Tag Archives: Urban Fantasy

Review: Enchanted Ever After Robin D. Owens

2 Jan

enchantedeverafterowens


3 of 5 scoopers

Enchanted Ever After by Robin D. Owens
Harlequin/MIRA (Dec. 18, 2012)
Trade: $14.95; ebook: $10.99
ISBN: 9780373803477

Favorite Lines: “Change was scary and inevitable and could be embraced. Respect of others was important but confidence in yourself even more.” (p. 393, e-galley)

Kiri Palger knew the difference between reality—new house, hard work and not too many friends—and fantasy—the fun she had playing online games. So when the chance to work for the best gaming company in the world came up, giving her a chance to merge business with pleasure, how could she not apply?

Suddenly she has more friends, interesting neighbors and an intriguing love interest. But when the game begins to awaken something inside her, Kiri is shocked by the talents she never knew she had…and an evil she’d never imagined.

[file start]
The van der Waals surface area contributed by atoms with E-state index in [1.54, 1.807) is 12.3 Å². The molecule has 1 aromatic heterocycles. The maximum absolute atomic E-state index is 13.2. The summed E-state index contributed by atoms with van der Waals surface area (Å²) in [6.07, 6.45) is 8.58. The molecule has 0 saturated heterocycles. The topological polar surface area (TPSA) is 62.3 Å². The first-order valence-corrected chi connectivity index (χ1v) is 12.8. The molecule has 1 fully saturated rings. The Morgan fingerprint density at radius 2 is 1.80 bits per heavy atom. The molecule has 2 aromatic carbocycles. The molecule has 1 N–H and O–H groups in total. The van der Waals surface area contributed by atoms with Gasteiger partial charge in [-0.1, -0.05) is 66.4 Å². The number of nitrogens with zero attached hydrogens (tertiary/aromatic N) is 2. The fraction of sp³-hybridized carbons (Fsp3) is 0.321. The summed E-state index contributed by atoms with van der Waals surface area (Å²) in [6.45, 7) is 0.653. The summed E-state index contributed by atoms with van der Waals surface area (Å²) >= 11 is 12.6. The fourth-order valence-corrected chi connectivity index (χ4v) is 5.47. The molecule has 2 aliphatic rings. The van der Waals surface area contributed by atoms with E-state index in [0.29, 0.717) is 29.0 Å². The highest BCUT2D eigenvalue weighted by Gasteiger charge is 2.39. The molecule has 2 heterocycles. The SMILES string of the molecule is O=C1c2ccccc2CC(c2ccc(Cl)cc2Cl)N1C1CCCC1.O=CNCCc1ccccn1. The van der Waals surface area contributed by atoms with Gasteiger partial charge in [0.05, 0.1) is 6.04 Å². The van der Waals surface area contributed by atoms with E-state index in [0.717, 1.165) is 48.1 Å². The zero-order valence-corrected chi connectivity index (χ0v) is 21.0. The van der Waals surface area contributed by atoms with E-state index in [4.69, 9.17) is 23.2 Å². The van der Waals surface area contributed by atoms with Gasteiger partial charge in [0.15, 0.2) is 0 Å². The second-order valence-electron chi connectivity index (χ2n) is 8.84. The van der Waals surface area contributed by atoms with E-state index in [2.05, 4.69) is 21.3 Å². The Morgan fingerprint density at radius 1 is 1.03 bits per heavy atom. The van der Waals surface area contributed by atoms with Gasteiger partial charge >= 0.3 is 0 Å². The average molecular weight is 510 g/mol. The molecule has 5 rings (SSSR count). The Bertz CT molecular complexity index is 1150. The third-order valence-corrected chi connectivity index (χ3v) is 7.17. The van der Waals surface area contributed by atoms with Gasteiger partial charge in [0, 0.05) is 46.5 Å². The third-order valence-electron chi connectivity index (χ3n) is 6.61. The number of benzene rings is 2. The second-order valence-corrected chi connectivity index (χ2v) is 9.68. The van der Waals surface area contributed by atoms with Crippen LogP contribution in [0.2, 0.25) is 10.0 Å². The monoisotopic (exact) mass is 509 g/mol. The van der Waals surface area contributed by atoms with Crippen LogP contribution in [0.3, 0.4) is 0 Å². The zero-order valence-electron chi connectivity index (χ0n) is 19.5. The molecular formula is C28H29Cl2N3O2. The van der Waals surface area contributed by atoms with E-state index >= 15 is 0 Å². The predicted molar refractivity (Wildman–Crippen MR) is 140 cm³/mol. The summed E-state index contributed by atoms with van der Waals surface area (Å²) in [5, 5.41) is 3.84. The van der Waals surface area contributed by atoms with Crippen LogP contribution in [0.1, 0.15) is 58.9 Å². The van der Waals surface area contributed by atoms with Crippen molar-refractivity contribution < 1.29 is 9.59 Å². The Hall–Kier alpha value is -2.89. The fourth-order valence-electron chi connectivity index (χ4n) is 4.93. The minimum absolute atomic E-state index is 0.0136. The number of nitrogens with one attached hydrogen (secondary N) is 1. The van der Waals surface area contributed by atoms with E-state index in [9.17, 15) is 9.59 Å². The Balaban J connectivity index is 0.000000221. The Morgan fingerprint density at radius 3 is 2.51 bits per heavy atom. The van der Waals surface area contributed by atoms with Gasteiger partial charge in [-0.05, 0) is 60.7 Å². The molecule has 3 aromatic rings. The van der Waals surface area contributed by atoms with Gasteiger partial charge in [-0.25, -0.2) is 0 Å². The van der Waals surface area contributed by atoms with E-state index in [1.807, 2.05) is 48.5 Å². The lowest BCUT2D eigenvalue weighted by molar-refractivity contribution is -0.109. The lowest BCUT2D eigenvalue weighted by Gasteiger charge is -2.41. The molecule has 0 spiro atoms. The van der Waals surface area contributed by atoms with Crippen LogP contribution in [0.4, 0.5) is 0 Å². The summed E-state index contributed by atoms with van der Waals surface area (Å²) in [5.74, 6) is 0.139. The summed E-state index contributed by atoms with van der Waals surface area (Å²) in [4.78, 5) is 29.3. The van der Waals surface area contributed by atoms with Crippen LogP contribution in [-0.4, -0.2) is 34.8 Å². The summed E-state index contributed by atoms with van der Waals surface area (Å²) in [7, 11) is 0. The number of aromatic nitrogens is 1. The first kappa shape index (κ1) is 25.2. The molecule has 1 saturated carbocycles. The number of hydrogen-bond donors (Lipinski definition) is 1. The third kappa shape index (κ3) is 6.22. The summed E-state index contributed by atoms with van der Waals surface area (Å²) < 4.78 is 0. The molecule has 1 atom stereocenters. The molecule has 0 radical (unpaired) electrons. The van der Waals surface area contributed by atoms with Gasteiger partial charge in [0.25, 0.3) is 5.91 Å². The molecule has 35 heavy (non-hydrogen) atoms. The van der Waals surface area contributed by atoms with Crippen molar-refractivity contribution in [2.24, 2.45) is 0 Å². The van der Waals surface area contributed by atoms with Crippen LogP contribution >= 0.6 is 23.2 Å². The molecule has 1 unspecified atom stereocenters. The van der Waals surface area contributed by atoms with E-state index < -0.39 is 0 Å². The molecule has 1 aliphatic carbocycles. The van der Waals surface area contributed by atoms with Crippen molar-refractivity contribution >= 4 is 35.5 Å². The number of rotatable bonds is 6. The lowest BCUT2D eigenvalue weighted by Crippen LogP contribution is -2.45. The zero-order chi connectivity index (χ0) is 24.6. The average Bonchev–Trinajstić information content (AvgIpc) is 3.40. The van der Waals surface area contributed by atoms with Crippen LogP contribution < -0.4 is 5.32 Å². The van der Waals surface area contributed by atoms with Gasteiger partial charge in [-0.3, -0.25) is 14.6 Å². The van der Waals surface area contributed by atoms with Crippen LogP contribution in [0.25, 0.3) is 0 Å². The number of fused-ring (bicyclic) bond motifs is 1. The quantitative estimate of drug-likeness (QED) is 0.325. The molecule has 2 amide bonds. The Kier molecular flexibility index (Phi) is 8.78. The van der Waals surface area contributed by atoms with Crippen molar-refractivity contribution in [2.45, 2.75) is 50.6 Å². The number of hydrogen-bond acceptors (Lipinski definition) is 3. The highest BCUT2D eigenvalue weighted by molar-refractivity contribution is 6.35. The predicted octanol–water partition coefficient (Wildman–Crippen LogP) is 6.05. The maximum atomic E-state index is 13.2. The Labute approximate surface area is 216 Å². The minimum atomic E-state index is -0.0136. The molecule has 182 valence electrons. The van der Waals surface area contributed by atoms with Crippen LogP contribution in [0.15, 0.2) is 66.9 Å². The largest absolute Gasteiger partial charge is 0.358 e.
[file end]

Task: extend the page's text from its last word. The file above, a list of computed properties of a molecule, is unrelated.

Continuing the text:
Her nice, safe life is imploding around her—and if she takes up the mantle of her powers, it will never be the same again….

Enchanted Ever After is book three in Robin D. Owens Mystic Circle series. The emphasis in this book is on water dwelling people and plays with the idea of merging video games/technology with magic to create something new. In this case it’s more Lightfolk. The danger comes from not knowing the intricacies of societies that are other than human and the Dark Ones (bad guys) who seek to destroy the Lightfolk.

Take a good look at the cover before you buy this one. I’m not a fan of water dwelling creature stories and that’s what this is. If I’d have known the book would be about merpeople and naiads I would have passed on it. I would have missed an entertaining story, but not one that I’d want to re-read.

The book is about Kiri, a human woman in the process of change. Not just transforming from human to magical, but at a changing point in all aspects. Her friendships are changing, she’s creating a relationship with a magical man, and she’s going after her dream job. Too bad the person I cared most about was Kiri’s love interest Lathyr.